This isn’t the first time something like this has happened here (a horse may or may not have an infectious disease and they keep it a secret), but it is the worst. This is why Farley is in a back pen, away from foot and horse traffic, around horses that are rarely used or taken out of their pens, on a dead end corner.

Maybe I’m totally over-reacting. What are your thoughts? I’m less pissed this morning and more resigned. I think the trick is not to have any expectations other than if this was a self care facility, and then when I get more than that, be happily surprised. Confirmation of the culture should come today. Definitely crossing my fingers!


  1. If it isn't the first time it has happened, you know what to expect from the barn owners. No, it isn't professional. Little in the horse world is. Personally, I would make friends with the other boarders, keep each other in the loop about health/safety issues and otherwise keep to myself.

  2. Sounds like you're talking to the other boarders which is good - you can take action to protect each other. Not very ethical behavior by the BO, but I expect they're afraid of losing business - not a good excuse but a human one. Are you stuck with this barn?

  3. Been there, done that. BO refused to accept strangles was present till half the barn had it. Tried to keep it a secret. Ludicrous. One of the many reasons I am no longer there. I will not be anywhere my horse's health will be put casually at risk.

  4. Yep, i got ripped up and down once for even leaving the s-word (strangles) on the barn answering machine. "How dare you scare people like that." Thank god i'm not boarding there any more.

  5. Fore-warned is fore-armed. Take the precautions for your horse, alert the other boarders, and as soon as humanly possible, GTHO of there.

    I've seen this behavior before, but haven't experienced it up close. If my horse got injured or infected because a barn owner refused to take reasonable precautions, I would be sending the vet bills to the BO *and* getting my horse out.
    (bill + loss of income = learning experience for BO? Maybe?)

    Fortunately, my mares are at home now, so it's not an issue anymore.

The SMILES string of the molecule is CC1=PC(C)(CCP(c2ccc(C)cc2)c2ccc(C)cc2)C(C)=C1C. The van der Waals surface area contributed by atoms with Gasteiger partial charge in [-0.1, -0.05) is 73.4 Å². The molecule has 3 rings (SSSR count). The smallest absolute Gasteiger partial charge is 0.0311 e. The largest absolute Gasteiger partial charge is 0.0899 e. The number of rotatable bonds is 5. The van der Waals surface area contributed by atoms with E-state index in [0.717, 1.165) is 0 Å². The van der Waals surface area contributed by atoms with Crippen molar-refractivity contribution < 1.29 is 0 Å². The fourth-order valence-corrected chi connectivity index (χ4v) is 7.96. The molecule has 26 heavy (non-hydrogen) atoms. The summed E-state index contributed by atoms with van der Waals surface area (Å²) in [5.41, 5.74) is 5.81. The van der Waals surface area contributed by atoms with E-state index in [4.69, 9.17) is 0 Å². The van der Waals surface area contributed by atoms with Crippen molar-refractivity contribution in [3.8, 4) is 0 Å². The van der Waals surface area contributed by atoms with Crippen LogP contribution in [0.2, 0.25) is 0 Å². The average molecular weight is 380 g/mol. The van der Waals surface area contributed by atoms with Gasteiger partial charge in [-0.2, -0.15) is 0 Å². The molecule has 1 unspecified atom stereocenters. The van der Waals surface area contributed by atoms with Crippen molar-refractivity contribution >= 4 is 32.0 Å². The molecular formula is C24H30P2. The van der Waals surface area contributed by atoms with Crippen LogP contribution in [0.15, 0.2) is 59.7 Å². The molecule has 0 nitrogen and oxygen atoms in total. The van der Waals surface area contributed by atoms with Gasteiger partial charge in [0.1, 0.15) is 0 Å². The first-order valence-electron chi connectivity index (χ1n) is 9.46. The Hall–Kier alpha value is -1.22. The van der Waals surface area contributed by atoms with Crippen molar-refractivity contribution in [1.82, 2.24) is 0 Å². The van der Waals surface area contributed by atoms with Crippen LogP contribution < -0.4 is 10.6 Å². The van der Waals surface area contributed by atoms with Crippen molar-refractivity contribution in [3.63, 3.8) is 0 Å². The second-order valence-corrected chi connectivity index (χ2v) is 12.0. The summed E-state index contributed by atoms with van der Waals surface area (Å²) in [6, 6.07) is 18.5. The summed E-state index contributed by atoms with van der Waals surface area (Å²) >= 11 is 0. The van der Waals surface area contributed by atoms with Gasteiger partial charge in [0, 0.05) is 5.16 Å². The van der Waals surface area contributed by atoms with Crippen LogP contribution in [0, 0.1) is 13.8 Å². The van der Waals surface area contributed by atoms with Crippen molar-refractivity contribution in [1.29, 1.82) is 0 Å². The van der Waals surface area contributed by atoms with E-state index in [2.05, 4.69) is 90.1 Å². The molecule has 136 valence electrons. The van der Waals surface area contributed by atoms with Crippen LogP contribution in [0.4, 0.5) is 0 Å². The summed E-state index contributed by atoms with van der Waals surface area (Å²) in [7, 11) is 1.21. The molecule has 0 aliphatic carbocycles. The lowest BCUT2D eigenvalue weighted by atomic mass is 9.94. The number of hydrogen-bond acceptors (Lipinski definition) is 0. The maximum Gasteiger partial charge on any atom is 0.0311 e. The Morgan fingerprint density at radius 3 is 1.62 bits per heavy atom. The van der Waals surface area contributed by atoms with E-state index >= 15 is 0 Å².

6. This kind of behavior at boarding facilities infuriates me! I dealt with a similar situation some years ago with strangles. I was so upset that the barn owner tried to keep it a secret. He was putting all of our horses at risk. I left as soon as I was able. We have kept our horses at home for the last six years...sometimes it's a pain to have to get up and go feed at the crack of dawn...but I wouldn't have it any other way! :)

  7. A boarder next door had her horse vaccinated (?) for strangles and then he promptly starting showing signs of the disease. One of the older ponies was sick before sanitation measures were taken. A couple lesson horses also fell under the weather. To make matters worse, we lost money on a fundraiser with a clinician which we had waited years to line up. The boarder still maintains that the emergence of the disease was a mystery. It was totally infuriating. Thank goodness my horse did not catch the sickness over the fence.

  8. I don't have much of an opinion about the behavior of your boarding management, but I do know that pigeon fever is not something you can pass to your horse. It's spread by a specific fly that must be infected and then bite your horse. So, the best thing your barn manager could have told people was to use extra fly spray as a precaution and to make sure that when the abscesses were lanced to dispose of the puss, which is contagious, don't just leave it in the garbage where flies can get in to it. Just to play devils advocate, I have found that people tend to panic about things like this without first knowing the facts.


Note: Only a member of this blog may post a comment.